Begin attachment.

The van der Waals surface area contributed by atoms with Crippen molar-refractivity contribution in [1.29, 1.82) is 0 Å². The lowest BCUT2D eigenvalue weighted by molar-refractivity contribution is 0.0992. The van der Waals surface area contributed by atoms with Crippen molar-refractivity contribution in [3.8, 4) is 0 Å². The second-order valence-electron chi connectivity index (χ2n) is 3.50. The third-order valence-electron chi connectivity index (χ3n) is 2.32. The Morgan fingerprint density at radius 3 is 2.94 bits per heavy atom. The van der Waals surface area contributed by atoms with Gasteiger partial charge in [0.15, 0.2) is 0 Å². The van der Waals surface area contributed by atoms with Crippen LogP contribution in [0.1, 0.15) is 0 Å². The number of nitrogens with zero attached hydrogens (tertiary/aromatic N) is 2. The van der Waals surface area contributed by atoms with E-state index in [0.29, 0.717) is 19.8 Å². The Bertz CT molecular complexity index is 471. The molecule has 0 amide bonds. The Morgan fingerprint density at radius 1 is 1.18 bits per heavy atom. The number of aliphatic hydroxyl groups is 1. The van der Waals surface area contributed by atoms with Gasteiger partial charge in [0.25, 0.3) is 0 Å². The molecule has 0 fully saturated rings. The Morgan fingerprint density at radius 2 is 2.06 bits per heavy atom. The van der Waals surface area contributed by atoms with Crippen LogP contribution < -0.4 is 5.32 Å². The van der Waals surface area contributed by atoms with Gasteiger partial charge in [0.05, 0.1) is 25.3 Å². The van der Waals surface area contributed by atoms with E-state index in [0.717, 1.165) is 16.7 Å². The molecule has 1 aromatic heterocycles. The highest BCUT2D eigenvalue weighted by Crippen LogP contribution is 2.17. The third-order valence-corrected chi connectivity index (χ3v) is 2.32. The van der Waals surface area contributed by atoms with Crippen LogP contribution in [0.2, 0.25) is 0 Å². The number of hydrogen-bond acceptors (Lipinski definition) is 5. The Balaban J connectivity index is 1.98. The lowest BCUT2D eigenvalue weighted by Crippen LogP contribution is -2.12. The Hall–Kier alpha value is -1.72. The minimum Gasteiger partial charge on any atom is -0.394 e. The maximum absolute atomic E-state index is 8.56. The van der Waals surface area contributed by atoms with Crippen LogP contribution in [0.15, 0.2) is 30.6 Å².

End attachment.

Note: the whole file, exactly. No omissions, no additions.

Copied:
The van der Waals surface area contributed by atoms with Crippen molar-refractivity contribution in [1.29, 1.82) is 0 Å². The lowest BCUT2D eigenvalue weighted by molar-refractivity contribution is 0.0992. The van der Waals surface area contributed by atoms with Crippen molar-refractivity contribution in [3.8, 4) is 0 Å². The second-order valence-electron chi connectivity index (χ2n) is 3.50. The third-order valence-electron chi connectivity index (χ3n) is 2.32. The Morgan fingerprint density at radius 3 is 2.94 bits per heavy atom. The van der Waals surface area contributed by atoms with Gasteiger partial charge in [0.15, 0.2) is 0 Å². The van der Waals surface area contributed by atoms with Crippen LogP contribution in [0.1, 0.15) is 0 Å². The number of nitrogens with zero attached hydrogens (tertiary/aromatic N) is 2. The van der Waals surface area contributed by atoms with E-state index in [0.29, 0.717) is 19.8 Å². The Bertz CT molecular complexity index is 471. The molecule has 0 amide bonds. The Morgan fingerprint density at radius 1 is 1.18 bits per heavy atom. The number of aliphatic hydroxyl groups is 1. The van der Waals surface area contributed by atoms with Gasteiger partial charge in [0.25, 0.3) is 0 Å². The molecule has 0 fully saturated rings. The Morgan fingerprint density at radius 2 is 2.06 bits per heavy atom. The van der Waals surface area contributed by atoms with Crippen LogP contribution < -0.4 is 5.32 Å². The van der Waals surface area contributed by atoms with Gasteiger partial charge in [0.05, 0.1) is 25.3 Å². The van der Waals surface area contributed by atoms with E-state index in [0.717, 1.165) is 16.7 Å². The molecule has 1 aromatic heterocycles. The highest BCUT2D eigenvalue weighted by Crippen LogP contribution is 2.17. The third-order valence-corrected chi connectivity index (χ3v) is 2.32. The van der Waals surface area contributed by atoms with Crippen LogP contribution in [0.2, 0.25) is 0 Å². The number of hydrogen-bond acceptors (Lipinski definition) is 5. The Balaban J connectivity index is 1.98. The lowest BCUT2D eigenvalue weighted by Crippen LogP contribution is -2.12. The Hall–Kier alpha value is -1.72. The minimum Gasteiger partial charge on any atom is -0.394 e. The maximum absolute atomic E-state index is 8.56. The van der Waals surface area contributed by atoms with Crippen LogP contribution in [0.15, 0.2) is 30.6 Å².